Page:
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Engaging With Stones


Sudipto Basu

THE GREAT HOUSES OF CALCUTTA: THEIR ANTECEDENTS, PRECEDENTS, SPLENDOUR AND PORTENTS
By Joanne Taylor  and Jon Lang 
Niyogi Books, New Delhi, 2016, pp. 326, Rs. 1500.00

VOLUME XL NUMBER 9 September 2016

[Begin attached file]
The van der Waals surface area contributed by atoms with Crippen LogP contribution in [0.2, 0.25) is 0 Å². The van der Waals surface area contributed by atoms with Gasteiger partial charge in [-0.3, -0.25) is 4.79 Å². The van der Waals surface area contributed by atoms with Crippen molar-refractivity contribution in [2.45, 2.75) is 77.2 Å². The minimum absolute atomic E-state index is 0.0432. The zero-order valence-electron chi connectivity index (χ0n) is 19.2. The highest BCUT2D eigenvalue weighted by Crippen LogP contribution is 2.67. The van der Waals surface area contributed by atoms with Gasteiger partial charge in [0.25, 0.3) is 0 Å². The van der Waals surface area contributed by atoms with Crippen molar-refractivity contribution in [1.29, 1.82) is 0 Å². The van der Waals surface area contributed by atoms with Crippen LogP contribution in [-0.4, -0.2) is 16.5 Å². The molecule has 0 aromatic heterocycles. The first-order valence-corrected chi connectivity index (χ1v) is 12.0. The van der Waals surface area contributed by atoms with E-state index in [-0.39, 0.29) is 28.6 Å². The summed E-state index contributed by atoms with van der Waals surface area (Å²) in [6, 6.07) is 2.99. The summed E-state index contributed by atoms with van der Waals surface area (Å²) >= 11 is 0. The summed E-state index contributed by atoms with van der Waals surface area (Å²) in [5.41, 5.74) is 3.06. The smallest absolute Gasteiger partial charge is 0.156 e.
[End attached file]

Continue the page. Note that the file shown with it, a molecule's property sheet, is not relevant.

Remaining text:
There are different ways of getting familiar with a city, and perhaps the descriptions of its monuments are among the most popular ways of doing so. Tourist guides and brochures of every major city in the world are replete with pictures and descriptions of its most visited and iconic monuments and buildings, more often than not, a newcomer to a city gets acquainted with it through its monuments, and therefore, a proper understanding of a city’s monuments and buildings is the crucial first step of getting acquainted with a city. The Great Houses of Calcutta by Joanne Taylor and Jon Lang attempts to familiarize a wide audience with the city of Calcutta, its socio-political and economic history and the lives of its people in an era gone by through a detailed analysis of some of the mansions of the local Bengali elites of colonial Calcutta. The book takes one through a heritage tour of old Calcutta, its houses and what lies inside each house. As the authors themselves point out, the book intends to celebrate and also reflect on the lives and values of the Rajas and merchants who occupied these houses and prospered under and alongside the British during colonial rule (p. 10). Although, there have been books written on the architectural layout of the streets and mansions of Calcutta, with the works of Swati Chattopadhyay being the more recent and prominent one, the book under review differs in its style and treatment of the subject. At the outset, the authors point out that even though it is crucial to understand the ideas and meanings that one could interpret from these buildings and houses, their chief concern was to figure out the functionality of the architecture of these houses and what they look like, rather than focussing on the symbolic meanings that their acoustic and haptic properties convey. Their concern, they point out, is merely with the visual world (p. 15). The book indeed focuses on the visual meanings of these houses which are to be looked through the functions of each portion of the house. One can get a glimpse of the lives and changing fortunes of the important families of colonial Calcutta over a span of two centuries through the changing characteristics and grandeur of their houses. The book shows the changing ideas and material fortunes of a city by engaging with each and every stone of the ...


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